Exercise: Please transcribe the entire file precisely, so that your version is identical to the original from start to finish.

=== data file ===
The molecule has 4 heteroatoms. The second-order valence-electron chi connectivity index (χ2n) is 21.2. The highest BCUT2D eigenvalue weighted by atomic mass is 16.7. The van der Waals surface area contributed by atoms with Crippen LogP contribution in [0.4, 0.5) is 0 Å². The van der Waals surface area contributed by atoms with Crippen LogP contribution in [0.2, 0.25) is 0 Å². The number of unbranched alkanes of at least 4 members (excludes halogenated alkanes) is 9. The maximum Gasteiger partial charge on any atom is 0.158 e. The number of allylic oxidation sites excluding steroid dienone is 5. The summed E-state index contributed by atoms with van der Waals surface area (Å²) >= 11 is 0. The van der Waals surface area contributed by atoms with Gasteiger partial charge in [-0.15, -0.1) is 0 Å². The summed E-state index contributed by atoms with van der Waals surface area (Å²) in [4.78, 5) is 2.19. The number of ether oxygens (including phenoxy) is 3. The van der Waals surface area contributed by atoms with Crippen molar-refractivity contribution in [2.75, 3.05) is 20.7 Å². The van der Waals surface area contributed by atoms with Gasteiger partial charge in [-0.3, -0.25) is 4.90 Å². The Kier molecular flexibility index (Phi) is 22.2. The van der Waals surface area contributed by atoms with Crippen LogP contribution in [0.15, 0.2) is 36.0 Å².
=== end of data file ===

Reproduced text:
The molecule has 4 heteroatoms. The second-order valence-electron chi connectivity index (χ2n) is 21.2. The highest BCUT2D eigenvalue weighted by atomic mass is 16.7. The van der Waals surface area contributed by atoms with Crippen LogP contribution in [0.4, 0.5) is 0 Å². The van der Waals surface area contributed by atoms with Crippen LogP contribution in [0.2, 0.25) is 0 Å². The number of unbranched alkanes of at least 4 members (excludes halogenated alkanes) is 9. The maximum Gasteiger partial charge on any atom is 0.158 e. The number of allylic oxidation sites excluding steroid dienone is 5. The summed E-state index contributed by atoms with van der Waals surface area (Å²) >= 11 is 0. The van der Waals surface area contributed by atoms with Gasteiger partial charge in [-0.15, -0.1) is 0 Å². The summed E-state index contributed by atoms with van der Waals surface area (Å²) in [4.78, 5) is 2.19. The number of ether oxygens (including phenoxy) is 3. The van der Waals surface area contributed by atoms with Crippen molar-refractivity contribution in [2.75, 3.05) is 20.7 Å². The van der Waals surface area contributed by atoms with Gasteiger partial charge in [-0.3, -0.25) is 4.90 Å². The Kier molecular flexibility index (Phi) is 22.2. The van der Waals surface area contributed by atoms with Crippen LogP contribution in [0.15, 0.2) is 36.0 Å².